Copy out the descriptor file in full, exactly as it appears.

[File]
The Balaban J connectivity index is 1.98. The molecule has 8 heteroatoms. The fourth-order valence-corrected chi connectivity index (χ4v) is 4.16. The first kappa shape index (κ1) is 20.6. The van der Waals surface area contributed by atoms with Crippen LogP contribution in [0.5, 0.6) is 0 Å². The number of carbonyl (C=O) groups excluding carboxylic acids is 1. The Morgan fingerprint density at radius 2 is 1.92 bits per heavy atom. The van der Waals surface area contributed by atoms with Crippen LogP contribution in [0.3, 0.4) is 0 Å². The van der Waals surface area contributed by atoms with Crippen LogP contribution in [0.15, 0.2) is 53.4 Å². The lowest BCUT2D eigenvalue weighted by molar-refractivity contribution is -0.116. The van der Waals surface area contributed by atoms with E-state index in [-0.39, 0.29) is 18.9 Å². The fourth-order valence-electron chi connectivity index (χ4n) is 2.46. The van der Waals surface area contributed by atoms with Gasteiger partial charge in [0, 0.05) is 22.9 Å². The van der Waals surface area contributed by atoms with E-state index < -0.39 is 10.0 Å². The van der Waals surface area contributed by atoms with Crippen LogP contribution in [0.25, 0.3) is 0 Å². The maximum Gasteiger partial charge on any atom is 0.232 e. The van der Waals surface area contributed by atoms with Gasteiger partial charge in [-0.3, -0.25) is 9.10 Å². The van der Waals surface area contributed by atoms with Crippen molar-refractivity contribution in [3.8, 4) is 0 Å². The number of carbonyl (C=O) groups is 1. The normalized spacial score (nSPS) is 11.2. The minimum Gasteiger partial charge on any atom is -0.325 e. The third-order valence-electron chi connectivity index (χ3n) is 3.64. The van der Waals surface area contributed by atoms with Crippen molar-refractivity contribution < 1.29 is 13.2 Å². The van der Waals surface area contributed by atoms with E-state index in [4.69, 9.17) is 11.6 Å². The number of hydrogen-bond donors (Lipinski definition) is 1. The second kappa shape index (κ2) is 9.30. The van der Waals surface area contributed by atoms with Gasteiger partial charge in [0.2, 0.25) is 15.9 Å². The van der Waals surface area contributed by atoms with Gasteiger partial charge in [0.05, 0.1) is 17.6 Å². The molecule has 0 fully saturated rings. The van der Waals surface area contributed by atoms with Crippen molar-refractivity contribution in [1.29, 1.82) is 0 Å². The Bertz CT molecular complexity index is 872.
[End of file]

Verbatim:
The Balaban J connectivity index is 1.98. The molecule has 8 heteroatoms. The fourth-order valence-corrected chi connectivity index (χ4v) is 4.16. The first kappa shape index (κ1) is 20.6. The van der Waals surface area contributed by atoms with Crippen LogP contribution in [0.5, 0.6) is 0 Å². The number of carbonyl (C=O) groups excluding carboxylic acids is 1. The Morgan fingerprint density at radius 2 is 1.92 bits per heavy atom. The van der Waals surface area contributed by atoms with Crippen LogP contribution in [0.3, 0.4) is 0 Å². The van der Waals surface area contributed by atoms with Crippen LogP contribution in [0.15, 0.2) is 53.4 Å². The lowest BCUT2D eigenvalue weighted by molar-refractivity contribution is -0.116. The van der Waals surface area contributed by atoms with E-state index in [-0.39, 0.29) is 18.9 Å². The fourth-order valence-electron chi connectivity index (χ4n) is 2.46. The van der Waals surface area contributed by atoms with Gasteiger partial charge in [0, 0.05) is 22.9 Å². The van der Waals surface area contributed by atoms with E-state index < -0.39 is 10.0 Å². The van der Waals surface area contributed by atoms with Crippen LogP contribution in [0.25, 0.3) is 0 Å². The maximum Gasteiger partial charge on any atom is 0.232 e. The van der Waals surface area contributed by atoms with Gasteiger partial charge in [-0.3, -0.25) is 9.10 Å². The van der Waals surface area contributed by atoms with Crippen molar-refractivity contribution in [3.8, 4) is 0 Å². The number of carbonyl (C=O) groups is 1. The normalized spacial score (nSPS) is 11.2. The minimum Gasteiger partial charge on any atom is -0.325 e. The third-order valence-electron chi connectivity index (χ3n) is 3.64. The van der Waals surface area contributed by atoms with Crippen molar-refractivity contribution < 1.29 is 13.2 Å². The van der Waals surface area contributed by atoms with E-state index in [4.69, 9.17) is 11.6 Å². The number of hydrogen-bond donors (Lipinski definition) is 1. The second kappa shape index (κ2) is 9.30. The van der Waals surface area contributed by atoms with Gasteiger partial charge in [0.2, 0.25) is 15.9 Å². The van der Waals surface area contributed by atoms with Gasteiger partial charge in [0.05, 0.1) is 17.6 Å². The molecule has 0 fully saturated rings. The van der Waals surface area contributed by atoms with Crippen molar-refractivity contribution in [1.29, 1.82) is 0 Å². The Bertz CT molecular complexity index is 872.